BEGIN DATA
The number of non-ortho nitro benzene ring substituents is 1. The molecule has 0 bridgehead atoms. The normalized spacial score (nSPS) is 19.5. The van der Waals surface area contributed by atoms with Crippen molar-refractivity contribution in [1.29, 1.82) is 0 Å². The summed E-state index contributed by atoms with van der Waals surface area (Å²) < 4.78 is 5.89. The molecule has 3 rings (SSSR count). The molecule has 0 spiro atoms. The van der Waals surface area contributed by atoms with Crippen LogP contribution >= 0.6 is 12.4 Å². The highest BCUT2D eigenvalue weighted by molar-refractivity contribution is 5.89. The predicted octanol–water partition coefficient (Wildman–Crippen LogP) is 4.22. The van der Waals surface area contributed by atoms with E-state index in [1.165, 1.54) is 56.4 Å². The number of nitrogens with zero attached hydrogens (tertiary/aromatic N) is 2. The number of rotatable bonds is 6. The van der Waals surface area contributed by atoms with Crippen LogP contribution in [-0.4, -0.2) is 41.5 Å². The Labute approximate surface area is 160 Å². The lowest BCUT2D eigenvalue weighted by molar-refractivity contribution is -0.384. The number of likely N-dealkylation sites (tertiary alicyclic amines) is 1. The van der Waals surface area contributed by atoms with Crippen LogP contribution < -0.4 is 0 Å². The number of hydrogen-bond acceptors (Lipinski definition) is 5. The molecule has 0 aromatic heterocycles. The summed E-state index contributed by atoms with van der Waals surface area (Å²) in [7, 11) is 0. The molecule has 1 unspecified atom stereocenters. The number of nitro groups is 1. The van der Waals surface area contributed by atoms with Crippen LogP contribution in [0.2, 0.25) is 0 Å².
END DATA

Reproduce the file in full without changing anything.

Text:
The number of non-ortho nitro benzene ring substituents is 1. The molecule has 0 bridgehead atoms. The normalized spacial score (nSPS) is 19.5. The van der Waals surface area contributed by atoms with Crippen molar-refractivity contribution in [1.29, 1.82) is 0 Å². The summed E-state index contributed by atoms with van der Waals surface area (Å²) < 4.78 is 5.89. The molecule has 3 rings (SSSR count). The molecule has 0 spiro atoms. The van der Waals surface area contributed by atoms with Crippen LogP contribution >= 0.6 is 12.4 Å². The highest BCUT2D eigenvalue weighted by molar-refractivity contribution is 5.89. The predicted octanol–water partition coefficient (Wildman–Crippen LogP) is 4.22. The van der Waals surface area contributed by atoms with E-state index in [1.165, 1.54) is 56.4 Å². The number of nitrogens with zero attached hydrogens (tertiary/aromatic N) is 2. The number of rotatable bonds is 6. The van der Waals surface area contributed by atoms with Crippen LogP contribution in [-0.4, -0.2) is 41.5 Å². The Labute approximate surface area is 160 Å². The lowest BCUT2D eigenvalue weighted by molar-refractivity contribution is -0.384. The number of likely N-dealkylation sites (tertiary alicyclic amines) is 1. The van der Waals surface area contributed by atoms with Crippen LogP contribution < -0.4 is 0 Å². The number of hydrogen-bond acceptors (Lipinski definition) is 5. The molecule has 0 aromatic heterocycles. The summed E-state index contributed by atoms with van der Waals surface area (Å²) in [7, 11) is 0. The molecule has 1 unspecified atom stereocenters. The number of nitro groups is 1. The van der Waals surface area contributed by atoms with Crippen LogP contribution in [0.2, 0.25) is 0 Å².